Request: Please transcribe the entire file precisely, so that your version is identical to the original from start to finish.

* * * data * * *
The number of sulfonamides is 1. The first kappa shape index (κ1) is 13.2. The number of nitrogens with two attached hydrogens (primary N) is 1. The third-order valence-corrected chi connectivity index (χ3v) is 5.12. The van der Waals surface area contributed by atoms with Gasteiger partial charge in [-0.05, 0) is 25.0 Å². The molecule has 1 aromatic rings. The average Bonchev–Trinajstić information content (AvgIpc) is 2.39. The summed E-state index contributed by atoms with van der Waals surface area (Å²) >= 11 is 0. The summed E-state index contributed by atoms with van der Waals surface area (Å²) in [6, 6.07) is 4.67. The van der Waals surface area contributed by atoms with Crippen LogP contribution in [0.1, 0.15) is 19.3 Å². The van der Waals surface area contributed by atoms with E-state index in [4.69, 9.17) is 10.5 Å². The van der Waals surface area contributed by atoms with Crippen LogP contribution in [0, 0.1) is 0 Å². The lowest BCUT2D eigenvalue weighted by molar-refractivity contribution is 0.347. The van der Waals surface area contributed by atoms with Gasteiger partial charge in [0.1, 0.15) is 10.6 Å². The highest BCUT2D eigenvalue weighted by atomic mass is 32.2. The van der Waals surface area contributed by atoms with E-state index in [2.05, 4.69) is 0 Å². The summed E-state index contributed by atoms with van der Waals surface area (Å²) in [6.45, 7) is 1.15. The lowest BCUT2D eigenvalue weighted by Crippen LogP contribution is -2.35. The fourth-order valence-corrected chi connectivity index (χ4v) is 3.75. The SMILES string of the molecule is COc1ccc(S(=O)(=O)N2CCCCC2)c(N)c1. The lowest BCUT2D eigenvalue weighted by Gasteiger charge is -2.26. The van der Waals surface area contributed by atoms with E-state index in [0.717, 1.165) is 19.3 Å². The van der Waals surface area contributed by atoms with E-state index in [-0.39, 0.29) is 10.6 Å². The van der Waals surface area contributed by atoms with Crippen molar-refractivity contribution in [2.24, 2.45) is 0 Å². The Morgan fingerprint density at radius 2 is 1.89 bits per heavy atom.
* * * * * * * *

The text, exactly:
The number of sulfonamides is 1. The first kappa shape index (κ1) is 13.2. The number of nitrogens with two attached hydrogens (primary N) is 1. The third-order valence-corrected chi connectivity index (χ3v) is 5.12. The van der Waals surface area contributed by atoms with Gasteiger partial charge in [-0.05, 0) is 25.0 Å². The molecule has 1 aromatic rings. The average Bonchev–Trinajstić information content (AvgIpc) is 2.39. The summed E-state index contributed by atoms with van der Waals surface area (Å²) >= 11 is 0. The summed E-state index contributed by atoms with van der Waals surface area (Å²) in [6, 6.07) is 4.67. The van der Waals surface area contributed by atoms with Crippen LogP contribution in [0.1, 0.15) is 19.3 Å². The van der Waals surface area contributed by atoms with E-state index in [4.69, 9.17) is 10.5 Å². The van der Waals surface area contributed by atoms with Crippen LogP contribution in [0, 0.1) is 0 Å². The lowest BCUT2D eigenvalue weighted by molar-refractivity contribution is 0.347. The van der Waals surface area contributed by atoms with Gasteiger partial charge in [0.1, 0.15) is 10.6 Å². The highest BCUT2D eigenvalue weighted by atomic mass is 32.2. The van der Waals surface area contributed by atoms with E-state index in [2.05, 4.69) is 0 Å². The summed E-state index contributed by atoms with van der Waals surface area (Å²) in [6.45, 7) is 1.15. The lowest BCUT2D eigenvalue weighted by Crippen LogP contribution is -2.35. The fourth-order valence-corrected chi connectivity index (χ4v) is 3.75. The SMILES string of the molecule is COc1ccc(S(=O)(=O)N2CCCCC2)c(N)c1. The lowest BCUT2D eigenvalue weighted by Gasteiger charge is -2.26. The van der Waals surface area contributed by atoms with E-state index in [0.717, 1.165) is 19.3 Å². The van der Waals surface area contributed by atoms with E-state index in [-0.39, 0.29) is 10.6 Å². The van der Waals surface area contributed by atoms with Crippen molar-refractivity contribution in [2.24, 2.45) is 0 Å². The Morgan fingerprint density at radius 2 is 1.89 bits per heavy atom.